Friday, December 11, 2015

The Ice Cream Blonde: The Whirlwind Life and Mysterious Death of Screwball Comedienne Thelma Todd

The Ice Cream Blonde
The Whirlwind Life and Mysterious Death of Screwball Comedienne Thelma Todd
by Michelle Morgan
9781613730386 - 288 pages
Chicago Review Press
November 2015

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How will you be remembered after you die? If you’re like me you dread the idea of being remembered for how you died rather than how you lived. It’s sad to think that all those moments of happiness, the accomplishments and the relationships can be canceled out by a brutal end. Maybe this is why I’ve always had a soft spot for Thelma Todd. I think it’s a shame to remember her as that actress who was found dead in her garage. I like to think of her as the Massachusetts native who had a knack for comedy, a great work ethic, a realistic outlook on life and healthy skepticism of Hollywood. While readers of biographer Michelle Morgan’s The Ice Cream Blonde might be drawn to the mystery of Todd’s untimely demise, they’ll find that they will also enjoy a story about a real woman whose life was more than the sum of her unfortunate circumstances.

“She possessed a charm and grace that never failed to win them over.” - Michelle Morgan

From a very young age Thelma Todd seemed to be destined to become an entertainer. Born in Lawrence, MA in 1906, Todd was drawn to dancing, singing, modeling, public speaking and performing in general. After her brother William died at the age of 7 as a result of a freak accident, one Thelma witnessed, she became both son and daughter to her parents. She had a great relationship with her mother Alice Todd, who encouraged her talents (they remained close for the rest of Thelma’s life), and a complicated relationship with her father who wasn’t as enamored with the idea of his daughter being an entertainer. The tomboy blossomed into a stunning beauty who turned heads and drew admirers from both sexes. The gals wanted to look like her and the guys wanted to be with her.

Although she was very skeptical of Hollywood, the Fatty Arbuckle and William Desmond Taylor scandals put her off even more, she was on the fast track to become an actress. Drugstore and department store jobs led to modeling job which led to a part in a small local film which led to her becoming Miss Lawrence and then Miss Massachusetts in 1925. Todd was studying to be a teacher at the Lowell Normal School (which eventually expanded to become University of Massachusetts Lowell) when a friend signed her up for the Paramount Pictures School. Yes! Famous Players-Lasky had a school on Long Island that’s sole purpose was to train young talent for a future in Hollywood. Once Todd started at the Paramount Pictures School she was immediately given small roles in big pictures including Fascinating Youth (1926) with Clara Bow. Hollywood was calling her name.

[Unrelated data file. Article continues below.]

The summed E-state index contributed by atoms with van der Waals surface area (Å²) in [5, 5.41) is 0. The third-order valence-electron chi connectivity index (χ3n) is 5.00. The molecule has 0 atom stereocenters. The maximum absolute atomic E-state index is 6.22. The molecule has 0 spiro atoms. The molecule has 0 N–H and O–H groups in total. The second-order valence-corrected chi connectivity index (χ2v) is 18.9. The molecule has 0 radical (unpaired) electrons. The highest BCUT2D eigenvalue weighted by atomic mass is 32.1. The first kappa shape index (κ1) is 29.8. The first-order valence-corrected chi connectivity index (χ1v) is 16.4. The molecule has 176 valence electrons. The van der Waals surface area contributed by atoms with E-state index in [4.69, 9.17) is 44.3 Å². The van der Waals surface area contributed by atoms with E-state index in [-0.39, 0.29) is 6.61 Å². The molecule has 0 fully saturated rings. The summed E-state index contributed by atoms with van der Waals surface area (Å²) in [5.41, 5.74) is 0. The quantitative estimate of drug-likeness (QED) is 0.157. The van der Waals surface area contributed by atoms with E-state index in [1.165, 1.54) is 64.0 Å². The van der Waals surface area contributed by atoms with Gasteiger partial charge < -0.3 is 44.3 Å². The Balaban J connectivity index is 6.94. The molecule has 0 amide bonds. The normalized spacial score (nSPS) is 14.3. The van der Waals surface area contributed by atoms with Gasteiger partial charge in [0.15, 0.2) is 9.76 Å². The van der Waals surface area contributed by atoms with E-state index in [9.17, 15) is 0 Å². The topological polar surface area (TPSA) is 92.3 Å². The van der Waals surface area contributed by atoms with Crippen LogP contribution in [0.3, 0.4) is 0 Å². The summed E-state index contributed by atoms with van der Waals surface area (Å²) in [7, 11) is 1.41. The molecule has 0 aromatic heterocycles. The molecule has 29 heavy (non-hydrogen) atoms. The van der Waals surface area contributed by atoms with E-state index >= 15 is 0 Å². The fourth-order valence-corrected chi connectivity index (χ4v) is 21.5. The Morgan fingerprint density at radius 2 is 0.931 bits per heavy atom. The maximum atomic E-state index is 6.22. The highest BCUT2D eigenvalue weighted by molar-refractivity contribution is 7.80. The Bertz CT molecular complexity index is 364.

“It is only to the very few – the lucky ones – that Hollywood brings success and happiness.” – Thelma Todd

This was a very non-traditional way of getting into the business and when Todd and her mother Alice moved to Hollywood, Thelma got a lukewarm reception. She struggled with small dramatic roles until Hal Roach saw comedic potential in her. Todd found success in comedy with performances alongside comedy teams such as Laurel and Hardy, Wheeler and Woolsey and the Marx Bros. At Hal Roach Studios she became part of her own comedy duo with a series of shorts co-starring Zasu Pitts who was eventually replaced with Patsy Kelly when Pitts left the studio. Todd wasn’t satisfied. She wanted to be known as a dramatic actress and sought opportunities at other studios, even filming in England and at one point briefly and disastrously changing her name to Alison Lloyd. But it wasn’t meant to be. Comedy was her strong suit.

Patsy Kelly and Thelma Todd in Maid in Hollywood (1934)

“[Hal Roach] had watched on of Thelma’s dramatic roles and advised to her to stop being serious and stick to doing comedy.” - Michelle Morgan